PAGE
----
... A flood of damaging reports amplified perceived risk of "overdiagnosis" and overtreatment. Study after flawed study-like a house of cards-touted mammography's alleged harms and costs [10][11][12][13][14][15][16][17]. ...
It's been ten years since the U.S. Preventive Services Task Force pulled back on recommendations for breast cancer screening in women ages 40 - 49 years. After a decade of negative reports, most physicians are aware of mammography's limits. Today, many women avoid, delay or deliberately skip getting screened. As invasive breast cancer rates have been rising, and breast cancer remains a leading cause of death, truthful information about screening is critical for public health. Unfortunately, many reports about mammography exaggerate its harms and over-estimate overdiagnosis. The public should be aware of current evidence supporting the benefit of breast cancer screening, including a 40% decline in the U.S. mortality rate in the mammography era. Delayed diagnosis has a downside, about which women should be informed. Contrary to popular views, breast cancer stage remains a key determinant of long-term prognosis. For the most common form of breast cancer, small tumor size and lack of lymph node involvement portend significantly better outcomes than larger tumors with positive nodes. Although mammography is not full-proof, the technology continues to improve; it is currently the best tool for finding breast cancer before it is greater than 2 centimeters or has spread. Interdisciplinary discussion of this topic by primary care physicians, oncologists, radiologists, public health experts, pathologists, and patient advocates would serve women's health.
... Physicians have never been obliged to offer nonbeneficial care and they can confidently recommend against marginally beneficial care that they believe is not worthwhile. The principle of nonmaleficence is particularly pertinent in the case of this young woman, inasmuch as many have called attention to the risk of harm from overdiagnosing breast cancer in women her age [8,9]. Since 2009 the United States Preventive Services Task Force guidelines no longer unequivocally recommend mammograms for women younger than 50 but rather defer to shared decision making based on individual risk-to-benefit assessments [10], and in 2015 the American Cancer Society updated its guidelines, recommending that women with average breast cancer risk begin regular screening mammograms at age 45 [11]. ...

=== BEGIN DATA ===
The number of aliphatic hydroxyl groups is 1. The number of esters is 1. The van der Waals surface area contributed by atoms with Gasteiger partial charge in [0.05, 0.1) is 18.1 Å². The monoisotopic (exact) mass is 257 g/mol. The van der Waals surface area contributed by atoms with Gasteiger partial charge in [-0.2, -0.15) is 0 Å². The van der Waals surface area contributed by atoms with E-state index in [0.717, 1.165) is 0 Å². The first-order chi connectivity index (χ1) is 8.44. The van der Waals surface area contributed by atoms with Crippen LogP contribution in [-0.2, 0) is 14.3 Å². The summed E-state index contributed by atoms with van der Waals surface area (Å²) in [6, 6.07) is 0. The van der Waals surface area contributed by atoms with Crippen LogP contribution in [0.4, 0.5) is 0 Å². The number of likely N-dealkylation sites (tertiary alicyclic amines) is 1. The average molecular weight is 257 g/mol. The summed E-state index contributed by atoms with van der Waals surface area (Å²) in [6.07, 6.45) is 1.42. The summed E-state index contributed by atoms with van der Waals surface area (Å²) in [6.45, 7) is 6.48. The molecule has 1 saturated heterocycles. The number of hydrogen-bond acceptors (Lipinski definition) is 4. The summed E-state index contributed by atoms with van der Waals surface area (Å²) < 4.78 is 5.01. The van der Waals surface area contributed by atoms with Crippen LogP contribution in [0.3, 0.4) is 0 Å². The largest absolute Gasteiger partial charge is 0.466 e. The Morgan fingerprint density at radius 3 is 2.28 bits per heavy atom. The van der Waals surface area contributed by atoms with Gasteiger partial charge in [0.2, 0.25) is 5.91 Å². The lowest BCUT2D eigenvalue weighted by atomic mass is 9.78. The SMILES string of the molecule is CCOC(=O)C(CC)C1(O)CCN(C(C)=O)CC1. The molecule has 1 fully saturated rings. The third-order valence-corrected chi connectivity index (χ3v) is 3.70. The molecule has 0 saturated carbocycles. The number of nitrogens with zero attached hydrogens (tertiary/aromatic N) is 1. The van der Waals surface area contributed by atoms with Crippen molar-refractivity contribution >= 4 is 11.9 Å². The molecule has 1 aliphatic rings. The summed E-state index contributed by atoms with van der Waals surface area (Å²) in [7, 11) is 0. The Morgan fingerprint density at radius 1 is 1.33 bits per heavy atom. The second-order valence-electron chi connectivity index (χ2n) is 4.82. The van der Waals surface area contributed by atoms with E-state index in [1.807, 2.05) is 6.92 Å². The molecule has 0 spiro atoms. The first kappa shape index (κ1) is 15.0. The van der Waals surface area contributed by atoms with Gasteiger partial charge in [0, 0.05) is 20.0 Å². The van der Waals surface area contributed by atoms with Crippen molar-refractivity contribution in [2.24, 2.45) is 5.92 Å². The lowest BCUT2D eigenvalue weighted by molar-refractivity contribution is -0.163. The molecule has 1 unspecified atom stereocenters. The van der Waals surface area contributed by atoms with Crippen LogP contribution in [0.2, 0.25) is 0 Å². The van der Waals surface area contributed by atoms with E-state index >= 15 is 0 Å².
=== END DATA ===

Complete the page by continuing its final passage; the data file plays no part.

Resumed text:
If she has private insurance, the ACA mandates that her plan cover a screening mammogram without cost sharing [1]. (This is interesting given the weak evidence supporting mammograms for women 40-50 years old [10] and points to the strong political sensitivities surrounding breast cancer screening.) Refusing to refer an insured patient for mammography will not reliably benefit other patients more in need of services since the money is just as likely to increase the takings of insurance company shareholders. Such savings offer little justification to withhold the service [23]. If all physicians restricted the use of mammograms for this low-risk group, it could possibly decrease the cost of insurance and thus benefit other patients. Given the universally mandated insurance coverage for breast cancer screening and fear of litigation for delayed breast cancer diagnosis, however, there would have to be a paradigm shift in both insurance coverage and tort reform for the practice patterns of physicians to change. Thus Dr. Perry has no ethical obligation based on resource allocation to limit Ms. Hollowell’s access to a mammogram covered by her insurance in accordance with the law. Best interest or nonmaleficence arguments could be used to justify not yielding to Ms. Hollowell’s autonomous request and limiting her access because of the risk of harm from overtreatment as outlined above. However, in the current environment, in which mammograms are considered standard of care, Dr. Perry would be incurring significant personal liability were Ms. Hollowell to be diagnosed with breast cancer at a later stage.
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This paper deals with degradation processes whose onset is triggered at a random time and which stay hidden until they are discovered through inspection or when they begin to show symptoms. This is applicable in many healthcare and industrial scenarios, for example, in the modeling of breast cancer or termite infestation. In our model, we assume that symptoms appear after hitting a random critical threshold and that inspections may have a sensitivity less than one as well as a nonzero false positive rate. The expected cost of repair is derived, and the inspection rate is optimized for a cycle (which lasts from degradation‐free to repaired state). This gives results for three cases: the first is for a finite observation period with no degradation recurrence, the second for infinite time horizon allowing recurrence. In the third case, we derive an upper bound for the expected cost in a given constant time period. Finally, the model is applied to determine the optimal strategy for breast cancer screening with regard to the effects of different parametrizations.